ST. PAUL — A Minnesota trade mission to Japan and South Korea will likely yield positive results for the state, Gov. Tim Walz said Friday, Sept. 13, after his six-day trip.

But the demands for agricultural products won't be enough to fill the gap left by China amid ongoing trade wars.

The Trump administration's trade negotiations have hit hard in Minnesota, where exports saw a 4% dip in the state's exports between April and June of this year compared to that timeframe a year prior. And Minnesota farmers have seen demand for their products dry up as China temporarily halted its purchases of U.S. agricultural goods.

State leaders aimed to sell the Japanese on Minnesotan agricultural goods, but they said Japan didn't have the capacity to absorb the excess corn, soybeans or pork.

"So I was making the pitch — and I think others have been — about is there capacity to pick up more? It doesn't sound like it in Japan," Walz said. "There's just no substitute for 1.6 billion consumers who are hungry. There's just not enough market in the world to absorb our capacity."

Walz said Japan would import another 1 billion bushels of Minnesota soybeans. State leaders didn't discuss additional farm exports with Korean leaders during a one-day visit to Seoul, Walz said.

The first-term Democratic-Farmer-Labor governor said he and Minnesota Economic Development Commissioner Steve Grove were able to meet with leaders of several Minnesota companies with a presence in Japan including Medtronic, 3M and Boston Scientific and Japanese companies like Daikin that are growing their presence in Minnesota.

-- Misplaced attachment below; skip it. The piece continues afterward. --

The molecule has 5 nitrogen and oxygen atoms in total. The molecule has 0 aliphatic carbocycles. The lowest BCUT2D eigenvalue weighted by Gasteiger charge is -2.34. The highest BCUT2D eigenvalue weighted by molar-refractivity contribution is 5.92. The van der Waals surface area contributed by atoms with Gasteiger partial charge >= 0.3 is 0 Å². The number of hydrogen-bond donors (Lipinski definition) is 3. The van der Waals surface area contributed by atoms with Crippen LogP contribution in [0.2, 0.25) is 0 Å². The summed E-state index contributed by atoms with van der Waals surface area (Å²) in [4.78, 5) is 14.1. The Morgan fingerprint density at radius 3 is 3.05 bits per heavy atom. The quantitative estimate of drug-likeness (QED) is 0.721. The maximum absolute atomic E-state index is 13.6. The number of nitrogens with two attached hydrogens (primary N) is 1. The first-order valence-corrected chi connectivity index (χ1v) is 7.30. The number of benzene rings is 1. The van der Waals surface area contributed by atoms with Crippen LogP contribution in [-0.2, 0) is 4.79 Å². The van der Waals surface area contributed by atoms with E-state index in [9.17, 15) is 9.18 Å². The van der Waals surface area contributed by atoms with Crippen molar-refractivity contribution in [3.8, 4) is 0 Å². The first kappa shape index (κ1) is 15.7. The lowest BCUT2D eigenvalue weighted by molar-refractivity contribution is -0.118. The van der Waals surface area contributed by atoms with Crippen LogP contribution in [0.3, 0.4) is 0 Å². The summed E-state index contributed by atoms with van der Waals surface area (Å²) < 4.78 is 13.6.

And as part of the visit with Japan, the 4th largest importer of Minnesota goods, Walz said state officials engaged with dozens of other Japanese leaders considering doing business with Minnesota.

Amid a tumultuous federal trade environment, Walz said the visit to Tokyo and Seoul was important in reaffirming relationships and spreading the message that the state welcomes new businesses.

"Relationships matter. At a time of chaos and unrest in trade, our Japanese and Korean partners are looking for solid relationships with states ... that share their values," Walz said. "We spent time discussing things that would make a difference at a time of stressed trade."

Minnesota leaders and Japanese business officials talked about Minnesota's culture, its potential for development and strengths in several industries. And that message resonated, Walz and Grove said. Japanese officials said they were moving into Minnesota or seriously considering it because of the workforce and access to experts in various fields.

"It's not just 'let's come and be in the Midwest and have access to these supply chains and these markets,' but it's 'how do we take advantage of the deep knowledge and the wisdom of the markets in the Midwest?'" Grove said of Japanese companies considering Minnesota.

Walz and five other governors traveled to Japan as part of the 51st Midwest U.S. Japan Association Conference in Tokyo. Walz and Grove said they also met with leaders of Korean-owned Doosan, which owns Bobcat, and CJ, which owns, Schwan's, while they were in Seoul.